Not everyone will pay $8 a month, or $11 on mobile, for Twitter Blue after the new owner ditched the old authentication system.
Today, we can go to Twitter and subscribe to Twitter Blue at any time because that’s how we now get the blue tick next to our name. Today, the check mark is no longer a badge of honor or a high-status item because anyone can open their wallet to the CEO of Twitter (X Corp.), Tesla, and SpaceX to get it. Users who like the old system have started a hashtag campaign (#BlocktheBlueChecks), but Elon Musk and his fans have picked up on it.
Twitter has a block list, The Block List, an automated app that can instantly block undesirable users. Its creator has created the BlockTheBlue Twitter account to draw attention to those who would rather pay for Twitter Blue. It has since been suspended by Musk, even though it had twice as many followers as new subscribers to Twitter Blue that day…. Then, suddenly, a change appeared on Twitter that bans non-paying users from seeing subscribers’ interactions with them, so mass muting and banning are not so easy.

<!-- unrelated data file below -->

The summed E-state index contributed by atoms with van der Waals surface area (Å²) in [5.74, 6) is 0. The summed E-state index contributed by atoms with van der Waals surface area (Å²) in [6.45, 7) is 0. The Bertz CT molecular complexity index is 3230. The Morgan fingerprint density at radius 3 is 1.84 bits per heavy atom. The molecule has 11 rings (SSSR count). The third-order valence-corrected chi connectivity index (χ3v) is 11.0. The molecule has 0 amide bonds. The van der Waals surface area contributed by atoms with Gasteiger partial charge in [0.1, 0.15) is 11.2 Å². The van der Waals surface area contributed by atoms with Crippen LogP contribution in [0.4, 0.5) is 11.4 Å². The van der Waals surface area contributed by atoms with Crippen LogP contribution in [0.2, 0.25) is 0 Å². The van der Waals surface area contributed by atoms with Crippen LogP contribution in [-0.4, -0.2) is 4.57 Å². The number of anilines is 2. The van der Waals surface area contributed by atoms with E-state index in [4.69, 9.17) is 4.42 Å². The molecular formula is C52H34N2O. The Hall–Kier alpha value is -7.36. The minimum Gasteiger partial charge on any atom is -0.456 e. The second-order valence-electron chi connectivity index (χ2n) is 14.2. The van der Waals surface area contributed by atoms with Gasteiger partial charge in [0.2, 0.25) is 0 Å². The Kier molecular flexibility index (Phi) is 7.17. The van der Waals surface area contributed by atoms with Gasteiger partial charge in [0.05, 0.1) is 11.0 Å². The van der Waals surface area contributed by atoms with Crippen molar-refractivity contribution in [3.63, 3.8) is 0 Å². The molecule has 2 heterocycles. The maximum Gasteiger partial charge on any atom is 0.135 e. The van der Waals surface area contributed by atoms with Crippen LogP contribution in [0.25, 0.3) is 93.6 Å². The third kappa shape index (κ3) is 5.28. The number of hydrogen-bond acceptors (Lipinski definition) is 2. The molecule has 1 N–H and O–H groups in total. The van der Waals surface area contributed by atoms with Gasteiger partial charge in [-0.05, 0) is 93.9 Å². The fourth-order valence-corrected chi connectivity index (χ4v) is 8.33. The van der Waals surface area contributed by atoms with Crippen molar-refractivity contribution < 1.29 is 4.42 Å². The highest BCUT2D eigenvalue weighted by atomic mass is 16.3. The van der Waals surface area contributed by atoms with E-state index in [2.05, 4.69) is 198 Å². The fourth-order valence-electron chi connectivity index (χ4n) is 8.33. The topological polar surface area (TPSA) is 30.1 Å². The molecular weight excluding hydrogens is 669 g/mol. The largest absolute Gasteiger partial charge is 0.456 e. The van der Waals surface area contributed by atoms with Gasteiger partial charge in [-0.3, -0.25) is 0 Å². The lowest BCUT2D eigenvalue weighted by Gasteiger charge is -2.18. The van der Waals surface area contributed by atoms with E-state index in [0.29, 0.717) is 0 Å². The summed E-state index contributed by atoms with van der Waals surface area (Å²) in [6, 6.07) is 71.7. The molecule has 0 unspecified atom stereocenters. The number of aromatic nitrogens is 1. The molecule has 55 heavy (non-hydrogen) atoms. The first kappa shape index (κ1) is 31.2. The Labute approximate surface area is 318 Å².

With that said, we can’t be too surprised by what Musk has done: the most significant contributors to the Block the Blue campaign have suddenly been given a blue tick, meaning he is essentially paying them for the service, which they didn’t ask for. There are currently around 600,000 Twitter Blue subscribers, so it’s not an exceptionally high number given the user base, but it will be worth checking out in a few months to see how this changes.
In the meantime, it’s odd that Musk has removed two flags from user accounts, so the “state-affiliated media” and “government-funded” flags have disappeared, affecting NPR and the BBC, for example. 37 out of 100 people don’t want to pay, and 24 are thinning their ad counts. This is ridiculous!